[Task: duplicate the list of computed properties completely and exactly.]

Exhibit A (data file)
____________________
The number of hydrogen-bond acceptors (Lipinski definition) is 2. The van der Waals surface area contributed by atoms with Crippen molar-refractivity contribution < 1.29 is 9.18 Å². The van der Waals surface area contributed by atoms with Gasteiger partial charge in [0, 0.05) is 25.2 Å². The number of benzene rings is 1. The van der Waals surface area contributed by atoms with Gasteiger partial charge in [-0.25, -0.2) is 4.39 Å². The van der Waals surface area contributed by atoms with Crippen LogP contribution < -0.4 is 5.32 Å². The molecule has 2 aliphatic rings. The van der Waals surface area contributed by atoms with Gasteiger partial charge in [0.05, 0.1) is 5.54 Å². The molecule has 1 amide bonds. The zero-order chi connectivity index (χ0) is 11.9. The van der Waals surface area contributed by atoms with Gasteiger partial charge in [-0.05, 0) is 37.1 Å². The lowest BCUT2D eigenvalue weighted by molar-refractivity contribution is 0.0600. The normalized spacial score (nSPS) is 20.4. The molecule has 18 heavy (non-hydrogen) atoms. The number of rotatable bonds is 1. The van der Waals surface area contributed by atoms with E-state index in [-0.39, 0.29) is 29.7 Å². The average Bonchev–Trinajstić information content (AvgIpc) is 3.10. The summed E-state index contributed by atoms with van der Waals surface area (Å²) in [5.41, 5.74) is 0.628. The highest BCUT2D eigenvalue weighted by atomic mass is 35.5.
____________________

The number of hydrogen-bond acceptors (Lipinski definition) is 2. The van der Waals surface area contributed by atoms with Crippen molar-refractivity contribution < 1.29 is 9.18 Å². The van der Waals surface area contributed by atoms with Gasteiger partial charge in [0, 0.05) is 25.2 Å². The number of benzene rings is 1. The van der Waals surface area contributed by atoms with Gasteiger partial charge in [-0.25, -0.2) is 4.39 Å². The van der Waals surface area contributed by atoms with Crippen LogP contribution < -0.4 is 5.32 Å². The molecule has 2 aliphatic rings. The van der Waals surface area contributed by atoms with Gasteiger partial charge in [0.05, 0.1) is 5.54 Å². The molecule has 1 amide bonds. The zero-order chi connectivity index (χ0) is 11.9. The van der Waals surface area contributed by atoms with Gasteiger partial charge in [-0.05, 0) is 37.1 Å². The lowest BCUT2D eigenvalue weighted by molar-refractivity contribution is 0.0600. The normalized spacial score (nSPS) is 20.4. The molecule has 18 heavy (non-hydrogen) atoms. The number of rotatable bonds is 1. The van der Waals surface area contributed by atoms with E-state index in [-0.39, 0.29) is 29.7 Å². The average Bonchev–Trinajstić information content (AvgIpc) is 3.10. The summed E-state index contributed by atoms with van der Waals surface area (Å²) in [5.41, 5.74) is 0.628. The highest BCUT2D eigenvalue weighted by atomic mass is 35.5.